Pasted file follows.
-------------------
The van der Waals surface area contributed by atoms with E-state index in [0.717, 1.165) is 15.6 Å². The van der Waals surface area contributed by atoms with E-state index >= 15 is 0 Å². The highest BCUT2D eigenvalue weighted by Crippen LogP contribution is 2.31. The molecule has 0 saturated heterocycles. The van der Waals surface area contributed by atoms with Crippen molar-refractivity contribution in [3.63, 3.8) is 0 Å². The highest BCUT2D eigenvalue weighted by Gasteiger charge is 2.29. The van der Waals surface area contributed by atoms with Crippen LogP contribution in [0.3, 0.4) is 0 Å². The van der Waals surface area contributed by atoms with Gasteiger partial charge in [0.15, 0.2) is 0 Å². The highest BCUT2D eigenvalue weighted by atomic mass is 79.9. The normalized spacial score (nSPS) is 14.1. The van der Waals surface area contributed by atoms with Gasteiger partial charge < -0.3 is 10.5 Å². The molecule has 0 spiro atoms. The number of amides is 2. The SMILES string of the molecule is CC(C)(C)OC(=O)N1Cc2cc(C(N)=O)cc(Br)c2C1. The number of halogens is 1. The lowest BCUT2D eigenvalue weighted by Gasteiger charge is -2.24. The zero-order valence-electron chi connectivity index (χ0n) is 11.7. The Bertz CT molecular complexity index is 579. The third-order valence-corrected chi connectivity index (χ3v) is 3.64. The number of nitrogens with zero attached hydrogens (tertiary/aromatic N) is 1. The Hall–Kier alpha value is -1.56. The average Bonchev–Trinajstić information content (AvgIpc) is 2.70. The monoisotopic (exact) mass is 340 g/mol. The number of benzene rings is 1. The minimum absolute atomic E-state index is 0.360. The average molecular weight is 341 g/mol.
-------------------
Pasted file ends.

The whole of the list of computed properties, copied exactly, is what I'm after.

The van der Waals surface area contributed by atoms with E-state index in [0.717, 1.165) is 15.6 Å². The van der Waals surface area contributed by atoms with E-state index >= 15 is 0 Å². The highest BCUT2D eigenvalue weighted by Crippen LogP contribution is 2.31. The molecule has 0 saturated heterocycles. The van der Waals surface area contributed by atoms with Crippen molar-refractivity contribution in [3.63, 3.8) is 0 Å². The highest BCUT2D eigenvalue weighted by Gasteiger charge is 2.29. The van der Waals surface area contributed by atoms with Crippen LogP contribution in [0.3, 0.4) is 0 Å². The van der Waals surface area contributed by atoms with Gasteiger partial charge in [0.15, 0.2) is 0 Å². The highest BCUT2D eigenvalue weighted by atomic mass is 79.9. The normalized spacial score (nSPS) is 14.1. The van der Waals surface area contributed by atoms with Gasteiger partial charge < -0.3 is 10.5 Å². The molecule has 0 spiro atoms. The number of amides is 2. The SMILES string of the molecule is CC(C)(C)OC(=O)N1Cc2cc(C(N)=O)cc(Br)c2C1. The number of halogens is 1. The lowest BCUT2D eigenvalue weighted by Gasteiger charge is -2.24. The zero-order valence-electron chi connectivity index (χ0n) is 11.7. The Bertz CT molecular complexity index is 579. The third-order valence-corrected chi connectivity index (χ3v) is 3.64. The number of nitrogens with zero attached hydrogens (tertiary/aromatic N) is 1. The Hall–Kier alpha value is -1.56. The average Bonchev–Trinajstić information content (AvgIpc) is 2.70. The monoisotopic (exact) mass is 340 g/mol. The number of benzene rings is 1. The minimum absolute atomic E-state index is 0.360. The average molecular weight is 341 g/mol.